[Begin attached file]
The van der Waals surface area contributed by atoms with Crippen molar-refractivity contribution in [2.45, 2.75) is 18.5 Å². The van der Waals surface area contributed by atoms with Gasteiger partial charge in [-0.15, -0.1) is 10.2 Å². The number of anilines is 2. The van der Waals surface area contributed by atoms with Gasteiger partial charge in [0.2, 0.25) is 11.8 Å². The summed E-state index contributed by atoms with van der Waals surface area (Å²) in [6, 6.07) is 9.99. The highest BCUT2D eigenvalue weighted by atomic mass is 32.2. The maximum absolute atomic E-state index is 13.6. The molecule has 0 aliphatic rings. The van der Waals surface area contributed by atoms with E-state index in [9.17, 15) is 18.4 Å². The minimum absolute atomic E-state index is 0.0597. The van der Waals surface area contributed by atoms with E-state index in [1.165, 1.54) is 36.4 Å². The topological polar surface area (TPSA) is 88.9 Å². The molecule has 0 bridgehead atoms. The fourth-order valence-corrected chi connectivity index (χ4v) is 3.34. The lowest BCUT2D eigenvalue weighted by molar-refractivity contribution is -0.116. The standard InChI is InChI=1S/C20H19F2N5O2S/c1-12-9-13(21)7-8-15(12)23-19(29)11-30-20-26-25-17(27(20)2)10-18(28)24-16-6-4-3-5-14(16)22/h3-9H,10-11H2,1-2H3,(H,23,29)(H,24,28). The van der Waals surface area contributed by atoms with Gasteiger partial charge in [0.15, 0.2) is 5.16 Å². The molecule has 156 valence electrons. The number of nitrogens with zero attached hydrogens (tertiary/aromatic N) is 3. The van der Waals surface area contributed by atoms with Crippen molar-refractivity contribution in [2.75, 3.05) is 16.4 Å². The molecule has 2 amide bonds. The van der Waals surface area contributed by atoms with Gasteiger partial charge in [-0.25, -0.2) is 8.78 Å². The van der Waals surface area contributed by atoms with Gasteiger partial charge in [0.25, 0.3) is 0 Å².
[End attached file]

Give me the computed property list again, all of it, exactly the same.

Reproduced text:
The van der Waals surface area contributed by atoms with Crippen molar-refractivity contribution in [2.45, 2.75) is 18.5 Å². The van der Waals surface area contributed by atoms with Gasteiger partial charge in [-0.15, -0.1) is 10.2 Å². The number of anilines is 2. The van der Waals surface area contributed by atoms with Gasteiger partial charge in [0.2, 0.25) is 11.8 Å². The summed E-state index contributed by atoms with van der Waals surface area (Å²) in [6, 6.07) is 9.99. The highest BCUT2D eigenvalue weighted by atomic mass is 32.2. The maximum absolute atomic E-state index is 13.6. The molecule has 0 aliphatic rings. The van der Waals surface area contributed by atoms with E-state index in [9.17, 15) is 18.4 Å². The minimum absolute atomic E-state index is 0.0597. The van der Waals surface area contributed by atoms with E-state index in [1.165, 1.54) is 36.4 Å². The topological polar surface area (TPSA) is 88.9 Å². The molecule has 0 bridgehead atoms. The fourth-order valence-corrected chi connectivity index (χ4v) is 3.34. The lowest BCUT2D eigenvalue weighted by molar-refractivity contribution is -0.116. The standard InChI is InChI=1S/C20H19F2N5O2S/c1-12-9-13(21)7-8-15(12)23-19(29)11-30-20-26-25-17(27(20)2)10-18(28)24-16-6-4-3-5-14(16)22/h3-9H,10-11H2,1-2H3,(H,23,29)(H,24,28). The van der Waals surface area contributed by atoms with Gasteiger partial charge in [0.15, 0.2) is 5.16 Å². The molecule has 156 valence electrons. The number of nitrogens with zero attached hydrogens (tertiary/aromatic N) is 3. The van der Waals surface area contributed by atoms with Crippen molar-refractivity contribution in [2.75, 3.05) is 16.4 Å². The molecule has 2 amide bonds. The van der Waals surface area contributed by atoms with Gasteiger partial charge in [-0.25, -0.2) is 8.78 Å². The van der Waals surface area contributed by atoms with Gasteiger partial charge in [0.25, 0.3) is 0 Å².